3 of 7 | Chapter 11

 

“Okay, boys, get to the point.”

“Very well. We would like to invest in your company to the tune of ten billion euros for a start.”

“Look, Gentlemen. I've been already offered money, maybe less, but the general idea was the same.”

“We know it's not about the money. It's about the conditions of cooperation. From the investor's side no one would interfere with how you run your company. Everything would remain the same as it is now, including your staff. You will receive all the help you need for planning and manufacturing. We will build a factory for you, obtain machinery, labor, and all you have to do is keep your models at the forefront of design.”

“I see. And what do you want in return for your generous offer?”

“Profit, of course. Seventy percent of profits after each vehicle sold.”

“Ha … you are rather bold …. Anyway, you want to tell me that all you wish to receive in return for your monetary support is to be a silent partner in my enterprise?”

“Yeah, something like that. You are the company director. All you have to do is to be the best in the industry.”

“I still can't understand why you would trust me so much that you are willing to throw such a huge sum of money at me?”

“The world of money works differently,” said Hoey, “but it would be better if you were clear on one thing. There is an important condition you have to be aware of: if the company does not make profit, the investment will disappear as quickly as it came. That is all, and it is up to you.”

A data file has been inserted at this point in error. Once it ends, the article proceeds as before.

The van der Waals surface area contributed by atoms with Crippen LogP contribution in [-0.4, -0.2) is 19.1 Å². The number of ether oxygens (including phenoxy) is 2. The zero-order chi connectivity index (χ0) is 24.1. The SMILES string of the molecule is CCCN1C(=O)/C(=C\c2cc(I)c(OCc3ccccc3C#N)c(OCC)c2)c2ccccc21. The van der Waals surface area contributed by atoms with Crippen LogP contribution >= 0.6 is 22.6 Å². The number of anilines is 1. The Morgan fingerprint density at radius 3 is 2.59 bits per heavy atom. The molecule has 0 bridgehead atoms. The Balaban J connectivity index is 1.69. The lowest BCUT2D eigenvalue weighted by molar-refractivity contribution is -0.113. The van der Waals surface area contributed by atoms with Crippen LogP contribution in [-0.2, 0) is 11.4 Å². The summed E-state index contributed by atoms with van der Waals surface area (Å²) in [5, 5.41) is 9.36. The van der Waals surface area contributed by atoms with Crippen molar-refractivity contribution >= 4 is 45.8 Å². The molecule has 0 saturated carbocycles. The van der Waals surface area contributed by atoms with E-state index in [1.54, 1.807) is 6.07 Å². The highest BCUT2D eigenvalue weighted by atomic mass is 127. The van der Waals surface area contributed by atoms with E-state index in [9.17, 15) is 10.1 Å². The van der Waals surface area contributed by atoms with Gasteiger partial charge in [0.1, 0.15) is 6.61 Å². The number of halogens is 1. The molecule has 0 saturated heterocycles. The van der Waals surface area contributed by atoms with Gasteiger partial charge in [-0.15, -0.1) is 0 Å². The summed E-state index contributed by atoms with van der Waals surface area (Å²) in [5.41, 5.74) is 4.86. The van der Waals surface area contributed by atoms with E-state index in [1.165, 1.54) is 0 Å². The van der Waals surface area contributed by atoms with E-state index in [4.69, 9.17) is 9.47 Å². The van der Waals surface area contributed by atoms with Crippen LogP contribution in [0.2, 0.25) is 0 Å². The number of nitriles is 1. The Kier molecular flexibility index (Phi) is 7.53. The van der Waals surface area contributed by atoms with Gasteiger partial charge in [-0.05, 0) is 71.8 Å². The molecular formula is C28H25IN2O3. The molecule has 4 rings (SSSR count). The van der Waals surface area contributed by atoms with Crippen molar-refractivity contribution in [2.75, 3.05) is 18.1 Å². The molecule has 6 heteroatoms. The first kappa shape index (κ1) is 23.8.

“Okay boys, I'll sleep on it and give you an answer by tomorrow.”

“Here's my number. Please call me if you have any questions. We'll get back to you tomorrow.” Vincent Hester handed him his card.

“Molto buono,” the Italian thanked him.

 

The city darkens

That evening, Mr Pagnotto held a family meeting to discuss the offer, and the following morning he also conferred with his closest colleagues and decided to hire a reputable law firm to screen the contract.

Their lawyer had arrived by evening and at eight o'clock was welcoming his client and the two businessmen into the hotel room. While he was reading through the nearly hundred-page document to make sure of its legality, the three other men stood by the corner bar, from which a bottle of twenty-five-year-old malt whiskey had appeared.

“I find it strange that since you left I haven't received a single offer,” said Mr Pagnotto.

“Were you perhaps waiting for anyone in particular?” asked Hester.

“As I had not made up my mind, I would have listened to further offers from anyone.”